From the Editors: On Diversity

The Runner Editorial Board


Journalism in Canada is still a very white profession, and this has prompted discourse within numerous journalism reviews worldwide on the detriment of low-diversity in newsrooms. (Philip Moreau Chevrolet/Flickr)

Institutions need to be representative of the communities they serve. We see the importance of this concept reflected daily, when reports of predominantly white police forces failing to protect and serve largely black neighborhoods fill our newspapers and feeds.

The need for accurate representation is particularly crucial in media, where groups of people can see themselves and, more importantly, the narratives that are created about them. When a minority group makes up 20 per cent of a population, but is only represented in five per cent of media stories that often perpetuate negative stereotypes, something is seriously wrong.

That goes for movies, television, advertisements, online content, literature—even university newspapers.

Over the years, The Runner has been published by a diverse group of writers, artists, and editors of wildly differing backgrounds and ideologies. Who they were as people helped determine the nature of their work, and the paper benefited from their unique insights into the stories they covered. These days, however, a quick glance at the illustrations of our staff members on the opposite page will show you that The Runner is a little less diverse than we have been in the past.

It’s not enough to say that our intentions are good, or that we mean to cultivate a more diverse staff but have trouble finding willing applicants who are not white and male. It’s on us to reach out to groups who are not represented in the paper and encourage their involvement. How can The Runner claim to represent KPU the students—all KPU students—if our conscious and unconscious biases affect what appears in our paper. We have a duty to them not only to be inclusive, but also representative of the demographics of Kwantlen Polytechnic University.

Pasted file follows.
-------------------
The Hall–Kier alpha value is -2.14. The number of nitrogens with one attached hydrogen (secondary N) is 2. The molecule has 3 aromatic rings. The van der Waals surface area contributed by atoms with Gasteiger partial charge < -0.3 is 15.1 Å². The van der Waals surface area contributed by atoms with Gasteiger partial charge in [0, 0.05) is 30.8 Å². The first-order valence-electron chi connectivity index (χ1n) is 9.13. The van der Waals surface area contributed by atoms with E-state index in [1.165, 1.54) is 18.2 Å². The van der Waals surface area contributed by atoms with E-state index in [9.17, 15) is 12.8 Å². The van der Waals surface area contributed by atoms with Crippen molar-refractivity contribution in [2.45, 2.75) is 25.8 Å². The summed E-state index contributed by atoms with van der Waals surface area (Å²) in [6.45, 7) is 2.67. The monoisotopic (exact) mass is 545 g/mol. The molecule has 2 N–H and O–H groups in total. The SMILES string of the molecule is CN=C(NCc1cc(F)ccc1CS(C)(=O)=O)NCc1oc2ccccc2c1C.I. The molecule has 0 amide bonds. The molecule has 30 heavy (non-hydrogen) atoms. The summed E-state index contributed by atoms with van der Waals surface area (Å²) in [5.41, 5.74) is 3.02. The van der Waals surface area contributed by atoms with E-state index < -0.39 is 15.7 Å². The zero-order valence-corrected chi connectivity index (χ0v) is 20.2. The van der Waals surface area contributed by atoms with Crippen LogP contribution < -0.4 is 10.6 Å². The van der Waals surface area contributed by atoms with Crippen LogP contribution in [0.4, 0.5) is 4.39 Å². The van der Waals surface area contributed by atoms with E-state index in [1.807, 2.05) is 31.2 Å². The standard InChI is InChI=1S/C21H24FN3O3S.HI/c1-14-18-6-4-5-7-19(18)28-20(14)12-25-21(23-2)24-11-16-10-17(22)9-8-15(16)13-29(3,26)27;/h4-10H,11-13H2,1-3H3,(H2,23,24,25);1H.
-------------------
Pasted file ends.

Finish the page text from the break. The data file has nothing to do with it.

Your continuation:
Last fall, KPU’s Office of Institutional Analysis and Planning conducted a survey to study the diversity of KPU students. What they found is that 20 per cent of KPU students are of Indian descent,13 per cent are of Chinese descent, six per cent are of Filipino descent, and that women make up a slight majority of the student body at 53 per cent.

While our contributor pool is more diverse than our staff, our coverage is still hampered by a lack of accurate representation. In every issue we publish we strive to be inclusive with our coverage, printing stories that seem representative of KPU’s diversity, but without significant diversity represented in our contributors and staff members, there’s only so much good that will do. Diwali is right around the corner, and while there would be nothing wrong with assigning the story to a non-South Asian student, we need to hear the voices of students that have a personal investment in the cultures we depict. The same goes for stories about Black Lives Matter, women’s reproductive rights, and a hundred other topics.

A few issues ago, a writer pitched us a story about a lack of visible support for the LGBTQ+ community at KPU. We worked with the author—who, as a member of that community, understood what this lack of support meant to LGBTQ+ students on campus—to set up interviews and to edit the story after it had been filed. When we published the piece online, it quickly became one of our most shared stories, with a number of students commenting that they too had felt underrepresented and insufficiently supported during their time at KPU.

This is a story we couldn’t have printed without having a team that is representative of this university’s diverse student body. As editors who aren’t members of the LGBTQ+ community, we didn’t see the problem until it was brought to our attention. And once the piece was published, it spoke to students who were experiencing that problem. It told them they were not alone.

Media is a powerful tool for reinforcing norms, even when that’s not the intent of those who create it. When The Runner depicts KPU through our publication and website, we establish narratives about what goes on here. We want to make sure that those narratives fairly represent the student body in all its diversity.

In addition to our regular, ongoing search for more contributors, we will be reaching out specifically to students of colour, female students, LGBTQ+ students, and anyone else with a unique voice to contribute to our paper.



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